UCL ISH research paper published in Angewandte Chemie
7 March 2018
UCL ISH research paper 'Classifying Degraded Modern Polymeric Museum Artefacts by Their Smell' has just been published in Angewandte Chemie and has received widespread recognition.
In their publication in Angewandte Chemie, UCL ISH researchers investigate the emissions of volatile organic compounds (VOCs) from plastic-based art objects and provide a first calibration scheme for using VOC analysis to study the degradation of plastics in a museum environment.
Everyone is familiar with the detection of VOCs. They can be sensed by the nose and tongue and indicate different aspects of the current state of the emitting system—be it mown grass in the garden, the level of maturation of cheese, decay in fish, or even if a patient suffers from diabetes. However, the emittance of marker chemicals is not restricted to living systems. Volatile degradation products can also be detected for plastics. Since the beginning of the 20th century, many plastics-based objects have found their way into museums, and conservators and heritage scientists are highly interested in assessing their preservation status, ideally without taking physical samples from the objects.
Working in collaboration with several museums, libraries, and archives, Dr Katherine Curran and her colleagues from UCL ISH and the University of Strathclyde, Glasgow have introduced a non-invasive solidphase micro-extraction gas-chromatography/mass-spectrometry (SPME-GC/MS) method for marker VOCs emitted by several plastics contained in modern museum artefacts. They have also developed a rough calibration system to classify three real objects from Tate into two distinct decay states.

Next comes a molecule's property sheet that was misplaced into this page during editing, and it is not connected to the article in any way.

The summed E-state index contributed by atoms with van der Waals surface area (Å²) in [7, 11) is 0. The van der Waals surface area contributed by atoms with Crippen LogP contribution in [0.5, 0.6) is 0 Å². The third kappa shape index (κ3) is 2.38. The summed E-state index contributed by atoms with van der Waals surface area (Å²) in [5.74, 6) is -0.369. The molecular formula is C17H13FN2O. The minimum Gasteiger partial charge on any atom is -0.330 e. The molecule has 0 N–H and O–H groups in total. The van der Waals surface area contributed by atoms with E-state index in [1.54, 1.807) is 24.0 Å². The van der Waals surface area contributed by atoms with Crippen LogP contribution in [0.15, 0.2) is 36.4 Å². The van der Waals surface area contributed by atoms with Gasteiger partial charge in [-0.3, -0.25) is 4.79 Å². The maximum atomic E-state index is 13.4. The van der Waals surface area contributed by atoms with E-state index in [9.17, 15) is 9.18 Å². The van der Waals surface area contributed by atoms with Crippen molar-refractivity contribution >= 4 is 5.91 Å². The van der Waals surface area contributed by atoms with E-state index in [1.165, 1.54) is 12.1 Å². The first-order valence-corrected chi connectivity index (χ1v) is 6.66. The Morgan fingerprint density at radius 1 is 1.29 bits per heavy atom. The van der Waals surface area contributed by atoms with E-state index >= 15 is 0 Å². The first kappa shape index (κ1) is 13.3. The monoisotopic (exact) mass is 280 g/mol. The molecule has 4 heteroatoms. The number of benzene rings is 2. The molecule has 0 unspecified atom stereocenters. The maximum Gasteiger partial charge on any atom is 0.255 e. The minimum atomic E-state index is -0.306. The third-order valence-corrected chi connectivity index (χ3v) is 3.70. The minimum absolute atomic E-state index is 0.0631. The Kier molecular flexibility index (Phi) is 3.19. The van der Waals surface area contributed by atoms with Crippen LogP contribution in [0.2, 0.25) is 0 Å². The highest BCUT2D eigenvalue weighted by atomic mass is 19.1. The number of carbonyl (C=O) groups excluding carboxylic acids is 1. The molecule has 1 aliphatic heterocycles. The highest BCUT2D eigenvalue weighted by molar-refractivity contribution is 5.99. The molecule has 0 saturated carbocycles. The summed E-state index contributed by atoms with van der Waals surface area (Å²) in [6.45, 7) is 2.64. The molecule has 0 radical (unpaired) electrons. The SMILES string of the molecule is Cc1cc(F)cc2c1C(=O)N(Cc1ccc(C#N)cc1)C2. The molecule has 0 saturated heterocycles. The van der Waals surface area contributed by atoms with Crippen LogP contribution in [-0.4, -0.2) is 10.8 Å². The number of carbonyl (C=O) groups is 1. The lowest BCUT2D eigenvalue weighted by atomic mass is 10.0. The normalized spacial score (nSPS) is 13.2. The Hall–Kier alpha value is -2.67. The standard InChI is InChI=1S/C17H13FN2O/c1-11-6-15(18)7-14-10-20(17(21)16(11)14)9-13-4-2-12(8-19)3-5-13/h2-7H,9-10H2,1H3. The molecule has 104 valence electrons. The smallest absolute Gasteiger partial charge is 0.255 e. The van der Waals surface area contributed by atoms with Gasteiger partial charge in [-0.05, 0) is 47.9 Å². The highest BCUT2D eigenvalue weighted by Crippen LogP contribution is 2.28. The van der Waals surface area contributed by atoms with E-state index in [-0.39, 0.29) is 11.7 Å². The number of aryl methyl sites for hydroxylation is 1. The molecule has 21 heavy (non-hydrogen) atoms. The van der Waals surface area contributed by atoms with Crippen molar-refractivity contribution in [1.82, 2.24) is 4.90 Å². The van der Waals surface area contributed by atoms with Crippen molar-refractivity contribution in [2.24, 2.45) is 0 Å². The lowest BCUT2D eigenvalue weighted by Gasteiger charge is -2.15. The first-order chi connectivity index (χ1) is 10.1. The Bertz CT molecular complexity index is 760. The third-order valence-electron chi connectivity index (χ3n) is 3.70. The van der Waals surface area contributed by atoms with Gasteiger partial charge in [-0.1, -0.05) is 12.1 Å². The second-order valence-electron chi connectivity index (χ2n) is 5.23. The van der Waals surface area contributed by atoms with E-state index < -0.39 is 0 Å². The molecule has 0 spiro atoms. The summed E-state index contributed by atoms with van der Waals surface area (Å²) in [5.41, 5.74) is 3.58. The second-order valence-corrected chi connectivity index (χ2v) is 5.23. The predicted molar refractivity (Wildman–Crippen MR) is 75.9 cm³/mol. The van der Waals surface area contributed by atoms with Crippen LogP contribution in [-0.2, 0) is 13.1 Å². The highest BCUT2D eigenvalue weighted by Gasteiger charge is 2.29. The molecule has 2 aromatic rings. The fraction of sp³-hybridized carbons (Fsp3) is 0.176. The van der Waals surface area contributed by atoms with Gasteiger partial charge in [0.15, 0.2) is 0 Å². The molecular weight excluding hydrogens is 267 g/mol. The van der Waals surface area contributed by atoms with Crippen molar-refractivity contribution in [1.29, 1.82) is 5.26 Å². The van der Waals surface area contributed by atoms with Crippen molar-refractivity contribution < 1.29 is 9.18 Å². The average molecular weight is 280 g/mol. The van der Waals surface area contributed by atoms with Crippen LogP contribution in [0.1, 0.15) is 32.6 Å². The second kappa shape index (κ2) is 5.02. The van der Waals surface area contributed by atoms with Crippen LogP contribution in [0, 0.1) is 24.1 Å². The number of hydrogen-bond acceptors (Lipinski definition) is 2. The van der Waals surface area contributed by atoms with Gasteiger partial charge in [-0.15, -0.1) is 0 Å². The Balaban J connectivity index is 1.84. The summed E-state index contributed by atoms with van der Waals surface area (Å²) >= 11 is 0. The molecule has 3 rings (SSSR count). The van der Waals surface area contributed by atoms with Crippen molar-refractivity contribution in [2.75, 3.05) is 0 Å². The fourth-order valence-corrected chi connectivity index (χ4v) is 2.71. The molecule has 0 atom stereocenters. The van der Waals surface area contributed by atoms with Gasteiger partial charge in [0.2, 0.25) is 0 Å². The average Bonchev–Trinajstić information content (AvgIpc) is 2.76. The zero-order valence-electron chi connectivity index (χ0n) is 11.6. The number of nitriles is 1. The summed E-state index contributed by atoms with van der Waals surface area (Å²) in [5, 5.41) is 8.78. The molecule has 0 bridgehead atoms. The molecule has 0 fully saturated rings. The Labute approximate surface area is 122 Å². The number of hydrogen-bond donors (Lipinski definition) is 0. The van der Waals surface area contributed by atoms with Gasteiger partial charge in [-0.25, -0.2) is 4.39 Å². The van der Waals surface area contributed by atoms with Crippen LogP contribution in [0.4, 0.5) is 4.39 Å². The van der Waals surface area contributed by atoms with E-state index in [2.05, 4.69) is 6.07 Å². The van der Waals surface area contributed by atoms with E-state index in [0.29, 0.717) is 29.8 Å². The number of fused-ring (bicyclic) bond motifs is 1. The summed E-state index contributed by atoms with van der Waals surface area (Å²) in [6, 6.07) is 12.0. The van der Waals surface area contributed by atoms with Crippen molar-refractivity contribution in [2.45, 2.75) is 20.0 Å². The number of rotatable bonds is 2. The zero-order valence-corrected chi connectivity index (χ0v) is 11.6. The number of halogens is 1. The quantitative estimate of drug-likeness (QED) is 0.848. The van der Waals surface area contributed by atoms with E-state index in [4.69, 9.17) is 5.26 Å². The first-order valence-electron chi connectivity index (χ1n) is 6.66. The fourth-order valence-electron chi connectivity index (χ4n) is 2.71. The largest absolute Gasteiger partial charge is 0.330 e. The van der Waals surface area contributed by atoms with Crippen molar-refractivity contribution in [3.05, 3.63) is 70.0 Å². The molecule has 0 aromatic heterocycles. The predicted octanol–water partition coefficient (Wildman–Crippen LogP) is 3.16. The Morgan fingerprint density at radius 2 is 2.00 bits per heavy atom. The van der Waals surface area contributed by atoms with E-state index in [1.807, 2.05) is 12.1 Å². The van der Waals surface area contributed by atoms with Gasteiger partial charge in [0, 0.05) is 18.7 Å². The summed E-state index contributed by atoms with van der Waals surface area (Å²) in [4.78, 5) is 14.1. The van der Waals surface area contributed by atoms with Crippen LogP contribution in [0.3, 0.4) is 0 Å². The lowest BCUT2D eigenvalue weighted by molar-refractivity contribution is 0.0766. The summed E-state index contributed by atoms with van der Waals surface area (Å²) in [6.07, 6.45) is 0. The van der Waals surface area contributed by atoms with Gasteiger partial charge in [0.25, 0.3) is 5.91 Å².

Every plastic leaves its own signature of degradation products. For example, degrading cellulose acetate emits acetic acid (vinegar), which can be quantified over time. To assess the quality and quantity of VOCs from polymers, the scientists chose chemical markers for plastics common in museum artefacts such as cellulose-based polymers, polyurethane foam, poly(vinyl chloride), polystyrene, and polyethylene. As reference degradation states, they used plastic samples exposed to heat for zero to 10 weeks. The aim was to find characteristic VOC patterns: “The VOCs detected provide an insight into the composition and ongoing chemical degradation processes of the objects studied,” the authors remarked.
Based on the detected VOCs, a rough classification scheme as “early stage” and “advanced degradation state” could be established for the different plastics —and tested for real museum objects based on these materials. For two cellulose-based objects from Tate made in the 1920s and 1930s, the scientists reported a low degradation state, but one made in 1923–1924 was found in a more advanced decay. While this might be a matter of concern for the conservators, Curran and her colleagues plan to expand their analysis and a calibration scheme based on naturally aged samples would help reduce the current limitations, they argue.
Speaking about her research Dr Katherine Curran comments:
“VOC analysis is a really powerful tool for disease diagnosis – it gives lots of interesting chemical information in a non-invasive way. This makes it really useful in a heritage context also. Here we explore VOC analysis as a non-invasive tool to understand the chemistry of degradation in plastic museum artefacts.
This work complements previous research at UCL ISH on the Smell of Heritage.